Other viruses have had far more devastating long-term effects. One of the most notorious was the influenza virus responsible for the 1918 pandemic, which caused permanent and far-reaching damage to dopaminergic neurons in the brain and central nervous system. (Although it has long been assumed that the flu cannot cross the blood-brain barrier, some scientists now think it can ). It is estimated that five million people worldwide have been hindered by a form of extreme exhaustion known as "sleeping sickness" or "lethargic encephalitis".

Among those who survived, many remained in a state of suspended animation. “They neither transmitted nor felt the feeling of life; they were as insignificant as ghosts and as passive as zombies, "wrote Oliver Sacks in his 1973 memoirs, Awakenings. He described patients who remained in this stupor for decades until they were revived by the drug L-DOPA, restoring the levels of the neurotransmitter dopamine. (Learn more about raisons for which the 1918 flu was so deadly).

David Nutt, professor of neuropsychopharmacology at Imperial College London, says that he himself has treated many patients in the 1970s and 1980s who had suffered from severe clinical depression since the 1957 influenza pandemic in the United Kingdom.

"Their depression was lasting and it was solid - it was if their emotional circuits were all cut," he said, warning that we could see the same thing happen again, but on a much larger scale. "People who come out of intensive care with Covid-19 should be routinely monitored for the long term for signs of neurological damage - then receive interventional therapy if necessary."

Doctors treat a flu patient in New Orleans in 1918; some five million pandemic survivors have experienced extreme long-term exhaustion (Credit: Getty Images)

Doctors treat a flu patient in New Orleans in 1918; some five million pandemic survivors have experienced extreme long-term exhaustion (Credit: Getty Images)

Patients with symptoms should be transferred to interventional trials, such as antidepressants, selective serotonin reuptake inhibitors (SSRIs) or beta interferons (natural proteins often used as drugs for conditions such as multiple sclerosis) in order to mitigate the damage and further prevent long-term effects. But it just doesn't happen, he says, "What really bothers me is that every health trust in the UK looks at Covid's symptoms - but no one is looking at the neurological mechanisms, such as the amount of serotonin in the brain. "

Nutt plans to enroll 20 Covid-19 patients who have developed depression or other neuropsychiatric conditions in a study that will use Imperial's advanced PET scanners to check for signs of brain inflammation or abnormal neurotransmitter levels .

In Baltimore, Stevens is also planning a long-term study of Covid-19 patients who have been discharged from intensive care, which will also perform brain tests as well as detailed cognitive tests on functions such as memory capacity.

And in Pittsburgh, as part of the Covid-19 Global Consortium on Neurological Dysfunction study, Sherry Chou, neurologist at the University of Pittsburgh, coordinated scientists from 17 countries to surveiller collectively the neurological symptoms of the pandemic, including through brain scanners.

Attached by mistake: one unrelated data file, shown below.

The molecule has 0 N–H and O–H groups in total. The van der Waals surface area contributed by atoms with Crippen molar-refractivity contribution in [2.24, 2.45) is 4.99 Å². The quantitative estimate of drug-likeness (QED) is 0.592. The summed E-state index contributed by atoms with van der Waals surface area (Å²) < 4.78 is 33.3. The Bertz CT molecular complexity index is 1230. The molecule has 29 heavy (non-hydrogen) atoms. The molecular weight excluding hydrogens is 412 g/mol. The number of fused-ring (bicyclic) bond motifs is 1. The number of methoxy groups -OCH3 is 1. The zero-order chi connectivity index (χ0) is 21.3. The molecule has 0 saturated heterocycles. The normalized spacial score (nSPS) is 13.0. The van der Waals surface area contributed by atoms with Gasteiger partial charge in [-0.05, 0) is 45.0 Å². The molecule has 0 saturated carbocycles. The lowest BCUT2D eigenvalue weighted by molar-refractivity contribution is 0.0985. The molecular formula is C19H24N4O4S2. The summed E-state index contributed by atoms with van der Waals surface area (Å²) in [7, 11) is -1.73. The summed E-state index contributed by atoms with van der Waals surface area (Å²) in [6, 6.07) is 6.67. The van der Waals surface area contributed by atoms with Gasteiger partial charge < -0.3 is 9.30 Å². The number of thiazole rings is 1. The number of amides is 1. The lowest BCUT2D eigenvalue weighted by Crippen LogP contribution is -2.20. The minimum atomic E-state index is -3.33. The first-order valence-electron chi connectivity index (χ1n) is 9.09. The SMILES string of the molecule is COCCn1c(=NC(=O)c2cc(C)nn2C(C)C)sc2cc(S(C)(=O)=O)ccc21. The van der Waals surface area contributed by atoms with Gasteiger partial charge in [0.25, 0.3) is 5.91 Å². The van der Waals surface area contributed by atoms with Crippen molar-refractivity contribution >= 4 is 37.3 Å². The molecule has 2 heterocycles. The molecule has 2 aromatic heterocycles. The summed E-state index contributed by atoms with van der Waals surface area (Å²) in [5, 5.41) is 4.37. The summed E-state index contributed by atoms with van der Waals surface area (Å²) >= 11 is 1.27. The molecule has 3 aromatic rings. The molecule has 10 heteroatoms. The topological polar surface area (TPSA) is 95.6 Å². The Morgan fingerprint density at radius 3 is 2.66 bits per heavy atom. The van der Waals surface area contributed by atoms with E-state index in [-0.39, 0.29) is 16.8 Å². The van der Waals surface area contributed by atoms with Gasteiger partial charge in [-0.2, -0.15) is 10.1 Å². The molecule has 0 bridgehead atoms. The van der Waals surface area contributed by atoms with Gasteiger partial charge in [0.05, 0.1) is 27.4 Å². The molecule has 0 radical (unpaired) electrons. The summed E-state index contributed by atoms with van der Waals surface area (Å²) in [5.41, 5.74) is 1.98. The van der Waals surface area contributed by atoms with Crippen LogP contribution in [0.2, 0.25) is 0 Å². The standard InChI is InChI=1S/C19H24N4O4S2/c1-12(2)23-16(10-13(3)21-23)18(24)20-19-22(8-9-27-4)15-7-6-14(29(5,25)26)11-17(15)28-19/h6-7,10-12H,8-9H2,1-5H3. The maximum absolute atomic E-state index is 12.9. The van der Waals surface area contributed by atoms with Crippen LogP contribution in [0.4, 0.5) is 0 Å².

The impact of the virus on the nervous system could be much greater and more devastating than its impact on the lungs

While the impact of the virus on the lungs is the most immediate and terrifying threat, the lasting impact on the nervous system will be far greater and far more devastating, says Chou.

"Although neurological symptoms are less common in Covid-19 than lung problems, recovery from neurological damage is often incomplete and can take much longer compared to other organ systems (eg, lungs) , and therefore lead to much greater overall disability, and possibly more deaths, ”she said.

Neurological symptoms are less common in Covid-19 patients than lung problems, but recovery from these symptoms may take longer (Credit: Reuters / Remo Casilli)

Neurological symptoms are less common in Covid-19 patients than lung problems, but recovery from these symptoms may take longer (Credit: Reuters / Remo Casilli)

In France, Helms knows better than anyone the intensity of the neurological impacts. We had to delay her interview with the BBC after one of her Covid-19 patients - who left the hospital two months ago but still suffers from viral fatigue and severe depression - required urgent consultation for a suicide risk. And this patient is not unique - she has seen many people in similar states of distress.

"She's confused, she can't walk and she just wants to die, it's really horrible," says Helms. "She's only 60, but she said 'Covid killed me' - which means it killed her brain. She just doesn't want anything in life anymore.

“It was particularly difficult because we don't know how to prevent this damage in the first place. We simply have no treatment that will prevent brain damage. "

Patients with pulmonary insufficiency can be put on a ventilator and the kidneys can be rescued with a dialysis machine - and, hopefully, the two organs will rebound. But there is no dialysis machine for the brain.

This article appeared first on: https://www.bbc.com/future/article/20200622-the-long-term-effects-of-covid-19-infection